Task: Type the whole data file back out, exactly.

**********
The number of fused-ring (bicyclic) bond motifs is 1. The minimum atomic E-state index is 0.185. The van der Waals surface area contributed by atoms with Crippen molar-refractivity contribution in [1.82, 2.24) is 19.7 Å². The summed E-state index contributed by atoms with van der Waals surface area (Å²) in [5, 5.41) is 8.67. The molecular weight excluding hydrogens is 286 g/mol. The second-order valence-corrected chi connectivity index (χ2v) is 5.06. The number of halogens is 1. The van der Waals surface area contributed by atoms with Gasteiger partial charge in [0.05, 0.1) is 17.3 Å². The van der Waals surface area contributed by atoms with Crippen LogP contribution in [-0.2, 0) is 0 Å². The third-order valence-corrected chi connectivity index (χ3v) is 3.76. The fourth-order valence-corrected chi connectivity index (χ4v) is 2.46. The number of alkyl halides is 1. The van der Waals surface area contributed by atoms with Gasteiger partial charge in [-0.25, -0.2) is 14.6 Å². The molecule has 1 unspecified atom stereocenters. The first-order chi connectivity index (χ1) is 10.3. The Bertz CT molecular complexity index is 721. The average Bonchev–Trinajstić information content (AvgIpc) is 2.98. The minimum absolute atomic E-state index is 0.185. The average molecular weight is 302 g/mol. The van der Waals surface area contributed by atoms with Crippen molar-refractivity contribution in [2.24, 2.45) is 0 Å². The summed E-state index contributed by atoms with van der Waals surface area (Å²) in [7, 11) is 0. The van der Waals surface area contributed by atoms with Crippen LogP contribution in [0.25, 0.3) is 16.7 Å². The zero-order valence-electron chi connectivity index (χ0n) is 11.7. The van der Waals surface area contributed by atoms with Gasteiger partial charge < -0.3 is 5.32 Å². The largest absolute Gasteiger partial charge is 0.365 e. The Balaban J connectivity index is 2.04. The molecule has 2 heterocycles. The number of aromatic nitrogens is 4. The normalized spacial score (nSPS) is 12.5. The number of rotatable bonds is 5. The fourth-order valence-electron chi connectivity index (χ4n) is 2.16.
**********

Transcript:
The number of fused-ring (bicyclic) bond motifs is 1. The minimum atomic E-state index is 0.185. The van der Waals surface area contributed by atoms with Crippen molar-refractivity contribution in [1.82, 2.24) is 19.7 Å². The summed E-state index contributed by atoms with van der Waals surface area (Å²) in [5, 5.41) is 8.67. The molecular weight excluding hydrogens is 286 g/mol. The second-order valence-corrected chi connectivity index (χ2v) is 5.06. The number of halogens is 1. The van der Waals surface area contributed by atoms with Gasteiger partial charge in [0.05, 0.1) is 17.3 Å². The van der Waals surface area contributed by atoms with Crippen LogP contribution in [-0.2, 0) is 0 Å². The third-order valence-corrected chi connectivity index (χ3v) is 3.76. The fourth-order valence-corrected chi connectivity index (χ4v) is 2.46. The number of alkyl halides is 1. The van der Waals surface area contributed by atoms with Gasteiger partial charge in [-0.25, -0.2) is 14.6 Å². The molecule has 1 unspecified atom stereocenters. The first-order chi connectivity index (χ1) is 10.3. The Bertz CT molecular complexity index is 721. The average Bonchev–Trinajstić information content (AvgIpc) is 2.98. The minimum absolute atomic E-state index is 0.185. The average molecular weight is 302 g/mol. The van der Waals surface area contributed by atoms with Crippen molar-refractivity contribution in [2.24, 2.45) is 0 Å². The summed E-state index contributed by atoms with van der Waals surface area (Å²) in [7, 11) is 0. The van der Waals surface area contributed by atoms with Crippen LogP contribution in [0.25, 0.3) is 16.7 Å². The zero-order valence-electron chi connectivity index (χ0n) is 11.7. The van der Waals surface area contributed by atoms with Gasteiger partial charge < -0.3 is 5.32 Å². The largest absolute Gasteiger partial charge is 0.365 e. The Balaban J connectivity index is 2.04. The molecule has 2 heterocycles. The number of aromatic nitrogens is 4. The normalized spacial score (nSPS) is 12.5. The number of rotatable bonds is 5. The fourth-order valence-electron chi connectivity index (χ4n) is 2.16.